The answer to 2 is definitely no. This is true already for elements of order a prime $\ell$: Conjugacy classes of matrices of order $\ell$ without eigenvalue $¡$ and with $n=\ell-1$ correspond to the elements of the class group of $\ell$'th roots of unity. Such matrices become conjugate even over the $p$-adic integers. By conjugating one of them with a suitable integer matrix their mod $p$-reductions become equal (using the surjectivity of $\mathrm{SL}_n(\mathbb Z)\to\mathrm{SL}_n(\mathbb Z/p)$. – Torsten Ekedahl Oct 6 2010 at 6:05

Let $m$ be the order of $y$.

If $p-1>n$ then a pro-$p$ Sylow of $\mathrm{SL}_n(\mathbb Z_p)$ is torsion free, see (3.2.7.5) on p.101 of http://www.numdam.org/item?id=ASENS_1954_3_71_2_101_0. Hence, if $p-1>n$ and $p$ divides $m$, then $y$ cannot be lifted.

If $y$ can be lifted to a torsion element $x$, then the order of $x$ is $m$, by "injection of torsion", and hence the characteristic polynomial $\chi$ of $y$ can be lifted to a monic polynomial $\tilde{\chi}$ of degree $n$ in $\mathbb Z[X]$, such that all irreducible factors of $\tilde{\chi}$ divide $X^m-1$. (this is also pointed out by Agol above).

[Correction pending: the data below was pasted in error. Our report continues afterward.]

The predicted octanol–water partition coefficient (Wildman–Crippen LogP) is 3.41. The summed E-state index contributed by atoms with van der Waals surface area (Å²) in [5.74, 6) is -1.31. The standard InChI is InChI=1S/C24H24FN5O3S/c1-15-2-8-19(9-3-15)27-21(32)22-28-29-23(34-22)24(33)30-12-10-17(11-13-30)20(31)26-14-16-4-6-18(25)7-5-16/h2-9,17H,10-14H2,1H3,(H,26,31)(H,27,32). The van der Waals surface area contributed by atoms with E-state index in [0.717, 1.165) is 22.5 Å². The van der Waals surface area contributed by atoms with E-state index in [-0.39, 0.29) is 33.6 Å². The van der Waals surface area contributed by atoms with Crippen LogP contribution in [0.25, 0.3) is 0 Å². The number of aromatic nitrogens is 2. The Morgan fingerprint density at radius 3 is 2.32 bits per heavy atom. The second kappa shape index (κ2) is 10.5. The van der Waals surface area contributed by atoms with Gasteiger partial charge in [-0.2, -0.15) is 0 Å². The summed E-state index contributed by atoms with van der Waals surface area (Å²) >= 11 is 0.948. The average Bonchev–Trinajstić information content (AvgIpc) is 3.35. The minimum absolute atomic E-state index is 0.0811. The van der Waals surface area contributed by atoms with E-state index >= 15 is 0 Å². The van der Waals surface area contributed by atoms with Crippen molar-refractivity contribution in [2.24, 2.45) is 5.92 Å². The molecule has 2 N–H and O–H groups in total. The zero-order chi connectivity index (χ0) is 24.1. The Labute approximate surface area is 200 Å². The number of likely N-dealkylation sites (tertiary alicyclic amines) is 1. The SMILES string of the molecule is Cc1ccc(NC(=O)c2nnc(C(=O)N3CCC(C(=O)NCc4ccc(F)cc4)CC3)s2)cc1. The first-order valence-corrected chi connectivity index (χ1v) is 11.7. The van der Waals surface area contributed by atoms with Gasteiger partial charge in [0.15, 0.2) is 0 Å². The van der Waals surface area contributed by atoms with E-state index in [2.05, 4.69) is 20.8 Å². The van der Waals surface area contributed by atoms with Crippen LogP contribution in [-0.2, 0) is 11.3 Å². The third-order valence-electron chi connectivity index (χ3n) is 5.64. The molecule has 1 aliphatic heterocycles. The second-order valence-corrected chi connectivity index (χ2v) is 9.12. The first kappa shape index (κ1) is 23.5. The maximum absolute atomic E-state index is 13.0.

If $p$ does not divide $m$ then the converse is also true.

Proof. Suppose $\tilde{\chi}=f_1^{n_1}\ldots f_k^{n_k}$, with $f_i$ irreducible and distinct. Let $M$ be a block diagonal matrix, with the companion matrix of $f_i$ coming up $n_i$ times. The char poly of $M$ is $\tilde{\chi}$, the minimal poly of M is $f_1\ldots f_k$, which divides $X^m-1$. Hence $M^m=1$ and thus $M\in\mathrm{SL}_n(\mathbb Z)$. The image of $M$ in $\mathrm{SL}_2(\mathbb{F}_p)$ is conjugate to $y$, since they have the same char poly and are both semisimple, as $p$ does not divide $m$. Hence one can lift $y$.

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A finite order element $A\in GL(n,\mathbb{Z})$ has eigenvalues which are roots of unity, and its characteristic polynomial $det(\lambda I-A)$ is a product of cyclotomic polynomials. Thus, it is a necessary condition that the $(\mod p)$ reduction of $A$ have characteristic polynomial which is a $(\mod p)$ reduction of a product of cyclotomic polynomials.